Jesus told us that we are to go and make disciples. It’s one thing to make disciples of those who already know Jesus, but to start with those who don’t is very hard and very difficult. And so we resist it. In fact, I think there are several reasons why we aren’t trying to get our “reps in” on Gospel sharing. I think the first of these is something I alluded to earlier. We don’t want to be seen as one of “those people.” Whether it is a street preacher, door knocker, or virtual evangelist there is something in us that cringes when we are not the main stream. The last thing we want to be seen as is another version of fake news or alternative facts that show a deep state conspiracy theory led by Satan to lull Americans into a dullness to Spiritual things to keep people out of heaven by making the Grace of God seem boring, weird, or something that only the fringe would need or accept.
Am I qualified?
On top of that, we feel like we aren’t qualified to share. We might look at our own brokenness and our inability to overcome anger, lust, or become a person worthy enough to represent Jesus. We don’t want to share Christ only to have it invalidated because we got road rage the next day.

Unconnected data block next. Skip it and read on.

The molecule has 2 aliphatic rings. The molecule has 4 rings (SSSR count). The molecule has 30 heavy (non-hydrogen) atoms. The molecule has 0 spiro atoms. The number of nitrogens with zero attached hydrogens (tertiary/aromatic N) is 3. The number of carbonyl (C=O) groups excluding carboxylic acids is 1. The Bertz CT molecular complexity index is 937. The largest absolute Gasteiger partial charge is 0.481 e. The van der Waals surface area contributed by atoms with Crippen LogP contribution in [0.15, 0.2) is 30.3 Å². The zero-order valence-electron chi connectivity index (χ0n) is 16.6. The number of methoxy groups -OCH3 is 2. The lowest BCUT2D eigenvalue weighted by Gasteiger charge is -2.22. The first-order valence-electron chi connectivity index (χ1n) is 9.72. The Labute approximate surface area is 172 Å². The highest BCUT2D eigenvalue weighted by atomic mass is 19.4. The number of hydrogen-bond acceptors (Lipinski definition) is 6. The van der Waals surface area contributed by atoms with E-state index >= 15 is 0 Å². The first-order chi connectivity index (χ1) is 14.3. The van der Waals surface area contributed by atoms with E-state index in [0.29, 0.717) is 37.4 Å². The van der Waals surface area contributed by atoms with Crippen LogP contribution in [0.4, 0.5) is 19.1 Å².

Someone else can do this better.
Finally, there are some of us who don’t feel like it is not our individual responsibility. That is something that the professional Christians do. The rest of us should live godly lives and if someone asks us why we are so different then we quietly invite them to talk to our pastor or someone more spiritually gifted.
I get all that. Let’s see what God’s Word says about How Christians should share their faith.
There are a couple verses that really speak to how Jesus calls us to Go.
And he went up on the mountain and called to him those whom he desired, and they came to him. 14 And he appointed twelve (whom he also named apostles) so that they might be with him and he might send them out to preach 15 and have authority to cast out demons.
In Mark 3, Jesus calls his disciples whom he named apostles…(Greek for sent ones). Now notice the prepositions. This should inform how we Go.
The twelve went to Jesus. The twelve went with Jesus. The twelve went for Jesus.